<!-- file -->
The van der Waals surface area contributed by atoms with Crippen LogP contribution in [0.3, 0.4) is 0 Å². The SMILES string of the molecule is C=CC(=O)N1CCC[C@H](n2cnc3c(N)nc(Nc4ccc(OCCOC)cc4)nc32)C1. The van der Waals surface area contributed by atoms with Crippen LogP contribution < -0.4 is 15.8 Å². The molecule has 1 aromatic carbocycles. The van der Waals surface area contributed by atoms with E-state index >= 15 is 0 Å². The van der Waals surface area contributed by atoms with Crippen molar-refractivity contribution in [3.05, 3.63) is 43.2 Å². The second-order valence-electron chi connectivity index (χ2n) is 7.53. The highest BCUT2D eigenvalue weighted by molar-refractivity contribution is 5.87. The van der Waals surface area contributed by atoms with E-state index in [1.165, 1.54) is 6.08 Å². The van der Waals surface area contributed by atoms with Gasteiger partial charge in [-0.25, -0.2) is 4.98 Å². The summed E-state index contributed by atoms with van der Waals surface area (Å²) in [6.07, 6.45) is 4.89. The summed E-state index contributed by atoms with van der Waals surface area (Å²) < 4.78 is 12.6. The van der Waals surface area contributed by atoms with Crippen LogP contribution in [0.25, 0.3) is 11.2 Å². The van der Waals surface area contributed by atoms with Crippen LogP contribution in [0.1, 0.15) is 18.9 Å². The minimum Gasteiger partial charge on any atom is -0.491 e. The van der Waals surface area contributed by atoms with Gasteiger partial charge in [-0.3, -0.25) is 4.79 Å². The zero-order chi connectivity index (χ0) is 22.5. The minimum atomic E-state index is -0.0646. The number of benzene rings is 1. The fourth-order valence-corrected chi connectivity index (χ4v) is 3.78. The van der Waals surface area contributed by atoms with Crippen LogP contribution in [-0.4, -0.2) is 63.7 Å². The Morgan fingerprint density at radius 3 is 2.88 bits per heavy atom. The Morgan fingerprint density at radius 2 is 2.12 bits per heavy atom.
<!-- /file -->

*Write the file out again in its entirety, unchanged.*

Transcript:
The van der Waals surface area contributed by atoms with Crippen LogP contribution in [0.3, 0.4) is 0 Å². The SMILES string of the molecule is C=CC(=O)N1CCC[C@H](n2cnc3c(N)nc(Nc4ccc(OCCOC)cc4)nc32)C1. The van der Waals surface area contributed by atoms with Crippen LogP contribution < -0.4 is 15.8 Å². The molecule has 1 aromatic carbocycles. The van der Waals surface area contributed by atoms with E-state index >= 15 is 0 Å². The van der Waals surface area contributed by atoms with Crippen molar-refractivity contribution in [3.05, 3.63) is 43.2 Å². The second-order valence-electron chi connectivity index (χ2n) is 7.53. The highest BCUT2D eigenvalue weighted by molar-refractivity contribution is 5.87. The van der Waals surface area contributed by atoms with E-state index in [1.165, 1.54) is 6.08 Å². The van der Waals surface area contributed by atoms with Gasteiger partial charge in [-0.25, -0.2) is 4.98 Å². The summed E-state index contributed by atoms with van der Waals surface area (Å²) in [6.07, 6.45) is 4.89. The summed E-state index contributed by atoms with van der Waals surface area (Å²) < 4.78 is 12.6. The van der Waals surface area contributed by atoms with Crippen LogP contribution in [0.25, 0.3) is 11.2 Å². The van der Waals surface area contributed by atoms with Crippen LogP contribution in [0.1, 0.15) is 18.9 Å². The minimum Gasteiger partial charge on any atom is -0.491 e. The van der Waals surface area contributed by atoms with Gasteiger partial charge in [-0.3, -0.25) is 4.79 Å². The zero-order chi connectivity index (χ0) is 22.5. The minimum atomic E-state index is -0.0646. The number of benzene rings is 1. The fourth-order valence-corrected chi connectivity index (χ4v) is 3.78. The van der Waals surface area contributed by atoms with Crippen LogP contribution in [-0.4, -0.2) is 63.7 Å². The Morgan fingerprint density at radius 3 is 2.88 bits per heavy atom. The Morgan fingerprint density at radius 2 is 2.12 bits per heavy atom.